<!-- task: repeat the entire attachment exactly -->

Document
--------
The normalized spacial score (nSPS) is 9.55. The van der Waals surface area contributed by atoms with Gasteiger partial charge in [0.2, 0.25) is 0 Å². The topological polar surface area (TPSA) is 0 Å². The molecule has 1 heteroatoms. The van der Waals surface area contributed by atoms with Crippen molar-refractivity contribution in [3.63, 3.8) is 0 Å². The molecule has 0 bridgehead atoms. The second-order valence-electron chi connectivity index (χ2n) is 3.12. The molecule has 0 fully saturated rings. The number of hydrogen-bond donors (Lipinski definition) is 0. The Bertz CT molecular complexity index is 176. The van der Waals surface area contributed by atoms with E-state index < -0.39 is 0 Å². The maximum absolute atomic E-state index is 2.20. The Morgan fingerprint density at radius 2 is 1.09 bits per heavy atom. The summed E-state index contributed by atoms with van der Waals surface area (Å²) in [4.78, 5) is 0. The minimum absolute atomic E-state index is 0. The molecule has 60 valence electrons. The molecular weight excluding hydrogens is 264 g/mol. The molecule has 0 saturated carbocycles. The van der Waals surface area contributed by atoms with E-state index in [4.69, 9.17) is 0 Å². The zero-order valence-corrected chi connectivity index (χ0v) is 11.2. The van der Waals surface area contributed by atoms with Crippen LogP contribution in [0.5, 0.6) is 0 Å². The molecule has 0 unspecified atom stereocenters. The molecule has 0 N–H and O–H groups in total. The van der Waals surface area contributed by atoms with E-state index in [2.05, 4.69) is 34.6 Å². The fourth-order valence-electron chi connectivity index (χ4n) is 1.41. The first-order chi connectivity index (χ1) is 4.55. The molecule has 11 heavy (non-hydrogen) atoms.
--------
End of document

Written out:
The normalized spacial score (nSPS) is 9.55. The van der Waals surface area contributed by atoms with Gasteiger partial charge in [0.2, 0.25) is 0 Å². The topological polar surface area (TPSA) is 0 Å². The molecule has 1 heteroatoms. The van der Waals surface area contributed by atoms with Crippen molar-refractivity contribution in [3.63, 3.8) is 0 Å². The molecule has 0 bridgehead atoms. The second-order valence-electron chi connectivity index (χ2n) is 3.12. The molecule has 0 fully saturated rings. The number of hydrogen-bond donors (Lipinski definition) is 0. The Bertz CT molecular complexity index is 176. The van der Waals surface area contributed by atoms with E-state index < -0.39 is 0 Å². The maximum absolute atomic E-state index is 2.20. The Morgan fingerprint density at radius 2 is 1.09 bits per heavy atom. The summed E-state index contributed by atoms with van der Waals surface area (Å²) in [4.78, 5) is 0. The minimum absolute atomic E-state index is 0. The molecule has 60 valence electrons. The molecular weight excluding hydrogens is 264 g/mol. The molecule has 0 saturated carbocycles. The van der Waals surface area contributed by atoms with E-state index in [4.69, 9.17) is 0 Å². The zero-order valence-corrected chi connectivity index (χ0v) is 11.2. The van der Waals surface area contributed by atoms with Crippen LogP contribution in [0.5, 0.6) is 0 Å². The molecule has 0 unspecified atom stereocenters. The molecule has 0 N–H and O–H groups in total. The van der Waals surface area contributed by atoms with E-state index in [2.05, 4.69) is 34.6 Å². The fourth-order valence-electron chi connectivity index (χ4n) is 1.41. The first-order chi connectivity index (χ1) is 4.55. The molecule has 11 heavy (non-hydrogen) atoms.